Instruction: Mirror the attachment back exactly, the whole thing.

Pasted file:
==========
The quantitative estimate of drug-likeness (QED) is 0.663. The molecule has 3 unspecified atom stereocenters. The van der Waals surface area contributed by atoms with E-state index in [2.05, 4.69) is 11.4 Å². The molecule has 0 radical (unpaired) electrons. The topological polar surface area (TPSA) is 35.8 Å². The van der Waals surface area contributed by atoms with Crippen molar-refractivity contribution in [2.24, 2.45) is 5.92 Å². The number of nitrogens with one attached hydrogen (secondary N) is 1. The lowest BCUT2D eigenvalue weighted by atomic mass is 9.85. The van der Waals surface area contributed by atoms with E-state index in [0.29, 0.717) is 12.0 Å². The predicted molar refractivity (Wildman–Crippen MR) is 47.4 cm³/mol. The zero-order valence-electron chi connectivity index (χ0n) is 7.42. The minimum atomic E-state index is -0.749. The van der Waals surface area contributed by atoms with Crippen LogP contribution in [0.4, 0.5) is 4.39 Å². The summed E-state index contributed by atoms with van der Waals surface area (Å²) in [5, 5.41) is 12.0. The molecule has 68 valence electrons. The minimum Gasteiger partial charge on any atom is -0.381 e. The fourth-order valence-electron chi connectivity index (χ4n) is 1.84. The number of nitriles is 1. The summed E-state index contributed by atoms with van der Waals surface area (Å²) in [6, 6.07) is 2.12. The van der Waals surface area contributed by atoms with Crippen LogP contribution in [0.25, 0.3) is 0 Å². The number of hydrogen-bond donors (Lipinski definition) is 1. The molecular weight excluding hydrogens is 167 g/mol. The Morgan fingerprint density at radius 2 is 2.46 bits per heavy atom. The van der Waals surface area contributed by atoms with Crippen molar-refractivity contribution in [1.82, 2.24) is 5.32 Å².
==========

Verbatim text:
The quantitative estimate of drug-likeness (QED) is 0.663. The molecule has 3 unspecified atom stereocenters. The van der Waals surface area contributed by atoms with E-state index in [2.05, 4.69) is 11.4 Å². The molecule has 0 radical (unpaired) electrons. The topological polar surface area (TPSA) is 35.8 Å². The van der Waals surface area contributed by atoms with Crippen molar-refractivity contribution in [2.24, 2.45) is 5.92 Å². The number of nitrogens with one attached hydrogen (secondary N) is 1. The lowest BCUT2D eigenvalue weighted by atomic mass is 9.85. The van der Waals surface area contributed by atoms with E-state index in [0.29, 0.717) is 12.0 Å². The predicted molar refractivity (Wildman–Crippen MR) is 47.4 cm³/mol. The zero-order valence-electron chi connectivity index (χ0n) is 7.42. The minimum atomic E-state index is -0.749. The van der Waals surface area contributed by atoms with Crippen LogP contribution in [0.4, 0.5) is 4.39 Å². The summed E-state index contributed by atoms with van der Waals surface area (Å²) in [5, 5.41) is 12.0. The molecule has 68 valence electrons. The minimum Gasteiger partial charge on any atom is -0.381 e. The fourth-order valence-electron chi connectivity index (χ4n) is 1.84. The number of nitriles is 1. The summed E-state index contributed by atoms with van der Waals surface area (Å²) in [6, 6.07) is 2.12. The van der Waals surface area contributed by atoms with Crippen LogP contribution in [0.25, 0.3) is 0 Å². The number of hydrogen-bond donors (Lipinski definition) is 1. The molecular weight excluding hydrogens is 167 g/mol. The Morgan fingerprint density at radius 2 is 2.46 bits per heavy atom. The van der Waals surface area contributed by atoms with Crippen molar-refractivity contribution in [1.82, 2.24) is 5.32 Å².